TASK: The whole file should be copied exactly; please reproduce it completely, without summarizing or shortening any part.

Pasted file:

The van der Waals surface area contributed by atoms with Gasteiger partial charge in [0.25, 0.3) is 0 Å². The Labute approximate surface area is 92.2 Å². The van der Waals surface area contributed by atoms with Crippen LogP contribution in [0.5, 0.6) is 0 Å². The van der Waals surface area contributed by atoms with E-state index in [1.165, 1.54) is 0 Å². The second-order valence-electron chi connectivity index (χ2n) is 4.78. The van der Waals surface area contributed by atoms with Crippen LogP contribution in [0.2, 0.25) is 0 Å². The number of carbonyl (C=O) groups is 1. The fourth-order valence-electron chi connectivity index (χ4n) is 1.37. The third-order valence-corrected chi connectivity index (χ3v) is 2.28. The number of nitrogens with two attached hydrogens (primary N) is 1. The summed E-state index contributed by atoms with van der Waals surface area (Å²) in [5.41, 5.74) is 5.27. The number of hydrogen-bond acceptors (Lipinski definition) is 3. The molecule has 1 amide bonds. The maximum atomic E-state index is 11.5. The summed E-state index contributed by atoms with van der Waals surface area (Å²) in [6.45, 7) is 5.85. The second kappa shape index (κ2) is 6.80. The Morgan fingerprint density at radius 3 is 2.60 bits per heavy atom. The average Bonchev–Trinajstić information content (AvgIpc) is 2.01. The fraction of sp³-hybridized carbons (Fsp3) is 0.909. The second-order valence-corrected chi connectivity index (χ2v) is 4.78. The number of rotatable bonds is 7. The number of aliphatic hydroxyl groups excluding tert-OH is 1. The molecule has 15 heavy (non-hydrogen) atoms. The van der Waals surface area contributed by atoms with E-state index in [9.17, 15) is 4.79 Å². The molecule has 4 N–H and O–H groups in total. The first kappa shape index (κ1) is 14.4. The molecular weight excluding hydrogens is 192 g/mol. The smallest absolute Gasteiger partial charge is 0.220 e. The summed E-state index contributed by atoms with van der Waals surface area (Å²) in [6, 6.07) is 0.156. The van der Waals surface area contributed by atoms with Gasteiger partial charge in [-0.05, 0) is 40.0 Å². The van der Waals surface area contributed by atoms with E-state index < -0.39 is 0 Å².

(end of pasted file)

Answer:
The van der Waals surface area contributed by atoms with Gasteiger partial charge in [0.25, 0.3) is 0 Å². The Labute approximate surface area is 92.2 Å². The van der Waals surface area contributed by atoms with Crippen LogP contribution in [0.5, 0.6) is 0 Å². The van der Waals surface area contributed by atoms with E-state index in [1.165, 1.54) is 0 Å². The second-order valence-electron chi connectivity index (χ2n) is 4.78. The van der Waals surface area contributed by atoms with Crippen LogP contribution in [0.2, 0.25) is 0 Å². The number of carbonyl (C=O) groups is 1. The fourth-order valence-electron chi connectivity index (χ4n) is 1.37. The third-order valence-corrected chi connectivity index (χ3v) is 2.28. The number of nitrogens with two attached hydrogens (primary N) is 1. The summed E-state index contributed by atoms with van der Waals surface area (Å²) in [5.41, 5.74) is 5.27. The number of hydrogen-bond acceptors (Lipinski definition) is 3. The molecule has 1 amide bonds. The maximum atomic E-state index is 11.5. The summed E-state index contributed by atoms with van der Waals surface area (Å²) in [6.45, 7) is 5.85. The second kappa shape index (κ2) is 6.80. The Morgan fingerprint density at radius 3 is 2.60 bits per heavy atom. The average Bonchev–Trinajstić information content (AvgIpc) is 2.01. The fraction of sp³-hybridized carbons (Fsp3) is 0.909. The second-order valence-corrected chi connectivity index (χ2v) is 4.78. The number of rotatable bonds is 7. The number of aliphatic hydroxyl groups excluding tert-OH is 1. The molecule has 15 heavy (non-hydrogen) atoms. The van der Waals surface area contributed by atoms with E-state index in [9.17, 15) is 4.79 Å². The molecule has 4 N–H and O–H groups in total. The first kappa shape index (κ1) is 14.4. The molecular weight excluding hydrogens is 192 g/mol. The smallest absolute Gasteiger partial charge is 0.220 e. The summed E-state index contributed by atoms with van der Waals surface area (Å²) in [6, 6.07) is 0.156. The van der Waals surface area contributed by atoms with Gasteiger partial charge in [-0.05, 0) is 40.0 Å². The van der Waals surface area contributed by atoms with E-state index < -0.39 is 0 Å².